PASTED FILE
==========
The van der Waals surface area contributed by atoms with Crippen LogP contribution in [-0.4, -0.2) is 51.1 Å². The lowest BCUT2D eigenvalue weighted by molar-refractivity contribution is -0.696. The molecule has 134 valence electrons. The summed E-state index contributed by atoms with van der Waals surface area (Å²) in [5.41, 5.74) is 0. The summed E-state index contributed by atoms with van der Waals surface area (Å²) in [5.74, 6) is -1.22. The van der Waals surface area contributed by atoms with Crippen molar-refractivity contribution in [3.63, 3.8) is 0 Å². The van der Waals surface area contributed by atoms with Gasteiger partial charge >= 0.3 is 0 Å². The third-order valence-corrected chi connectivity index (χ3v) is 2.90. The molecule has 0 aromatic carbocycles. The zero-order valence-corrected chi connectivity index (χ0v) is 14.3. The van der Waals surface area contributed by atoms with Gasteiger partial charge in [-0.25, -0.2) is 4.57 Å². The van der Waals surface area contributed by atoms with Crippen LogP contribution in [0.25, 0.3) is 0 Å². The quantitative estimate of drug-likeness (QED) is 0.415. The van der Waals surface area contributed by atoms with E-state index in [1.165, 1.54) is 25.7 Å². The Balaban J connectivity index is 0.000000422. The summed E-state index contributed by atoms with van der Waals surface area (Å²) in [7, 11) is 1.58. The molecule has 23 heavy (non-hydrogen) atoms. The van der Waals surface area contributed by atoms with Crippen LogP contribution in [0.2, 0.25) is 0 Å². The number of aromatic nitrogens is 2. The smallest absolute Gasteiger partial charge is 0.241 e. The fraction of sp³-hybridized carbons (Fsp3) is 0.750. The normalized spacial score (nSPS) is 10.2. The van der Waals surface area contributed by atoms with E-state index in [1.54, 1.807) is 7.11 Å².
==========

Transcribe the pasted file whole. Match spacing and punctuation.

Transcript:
The van der Waals surface area contributed by atoms with Crippen LogP contribution in [-0.4, -0.2) is 51.1 Å². The lowest BCUT2D eigenvalue weighted by molar-refractivity contribution is -0.696. The molecule has 134 valence electrons. The summed E-state index contributed by atoms with van der Waals surface area (Å²) in [5.41, 5.74) is 0. The summed E-state index contributed by atoms with van der Waals surface area (Å²) in [5.74, 6) is -1.22. The van der Waals surface area contributed by atoms with Crippen molar-refractivity contribution in [3.63, 3.8) is 0 Å². The van der Waals surface area contributed by atoms with Gasteiger partial charge >= 0.3 is 0 Å². The third-order valence-corrected chi connectivity index (χ3v) is 2.90. The molecule has 0 aromatic carbocycles. The zero-order valence-corrected chi connectivity index (χ0v) is 14.3. The van der Waals surface area contributed by atoms with Gasteiger partial charge in [-0.25, -0.2) is 4.57 Å². The van der Waals surface area contributed by atoms with Crippen LogP contribution in [0.25, 0.3) is 0 Å². The quantitative estimate of drug-likeness (QED) is 0.415. The van der Waals surface area contributed by atoms with E-state index in [1.165, 1.54) is 25.7 Å². The Balaban J connectivity index is 0.000000422. The summed E-state index contributed by atoms with van der Waals surface area (Å²) in [7, 11) is 1.58. The molecule has 23 heavy (non-hydrogen) atoms. The van der Waals surface area contributed by atoms with Crippen LogP contribution in [0.2, 0.25) is 0 Å². The number of aromatic nitrogens is 2. The smallest absolute Gasteiger partial charge is 0.241 e. The fraction of sp³-hybridized carbons (Fsp3) is 0.750. The normalized spacial score (nSPS) is 10.2. The van der Waals surface area contributed by atoms with E-state index in [1.54, 1.807) is 7.11 Å².